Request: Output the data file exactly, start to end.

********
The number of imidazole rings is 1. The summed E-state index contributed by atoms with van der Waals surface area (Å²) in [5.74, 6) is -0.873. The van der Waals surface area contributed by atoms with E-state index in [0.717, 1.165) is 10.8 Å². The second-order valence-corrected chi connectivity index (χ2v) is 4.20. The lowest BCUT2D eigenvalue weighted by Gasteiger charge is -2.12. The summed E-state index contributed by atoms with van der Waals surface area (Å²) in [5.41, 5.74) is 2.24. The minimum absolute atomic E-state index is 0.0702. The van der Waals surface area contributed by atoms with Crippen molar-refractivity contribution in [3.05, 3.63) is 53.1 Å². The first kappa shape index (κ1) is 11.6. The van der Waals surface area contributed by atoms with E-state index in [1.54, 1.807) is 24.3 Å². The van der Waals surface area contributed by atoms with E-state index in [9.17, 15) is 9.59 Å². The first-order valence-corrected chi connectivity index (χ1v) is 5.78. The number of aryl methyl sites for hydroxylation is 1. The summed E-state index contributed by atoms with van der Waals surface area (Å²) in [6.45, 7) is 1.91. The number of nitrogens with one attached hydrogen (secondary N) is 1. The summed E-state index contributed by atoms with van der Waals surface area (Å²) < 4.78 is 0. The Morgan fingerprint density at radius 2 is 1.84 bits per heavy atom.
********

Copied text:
The number of imidazole rings is 1. The summed E-state index contributed by atoms with van der Waals surface area (Å²) in [5.74, 6) is -0.873. The van der Waals surface area contributed by atoms with E-state index in [0.717, 1.165) is 10.8 Å². The second-order valence-corrected chi connectivity index (χ2v) is 4.20. The lowest BCUT2D eigenvalue weighted by Gasteiger charge is -2.12. The summed E-state index contributed by atoms with van der Waals surface area (Å²) in [5.41, 5.74) is 2.24. The minimum absolute atomic E-state index is 0.0702. The van der Waals surface area contributed by atoms with Crippen molar-refractivity contribution in [3.05, 3.63) is 53.1 Å². The first kappa shape index (κ1) is 11.6. The van der Waals surface area contributed by atoms with E-state index in [1.54, 1.807) is 24.3 Å². The van der Waals surface area contributed by atoms with E-state index in [9.17, 15) is 9.59 Å². The first-order valence-corrected chi connectivity index (χ1v) is 5.78. The number of aryl methyl sites for hydroxylation is 1. The summed E-state index contributed by atoms with van der Waals surface area (Å²) in [6.45, 7) is 1.91. The number of nitrogens with one attached hydrogen (secondary N) is 1. The summed E-state index contributed by atoms with van der Waals surface area (Å²) < 4.78 is 0. The Morgan fingerprint density at radius 2 is 1.84 bits per heavy atom.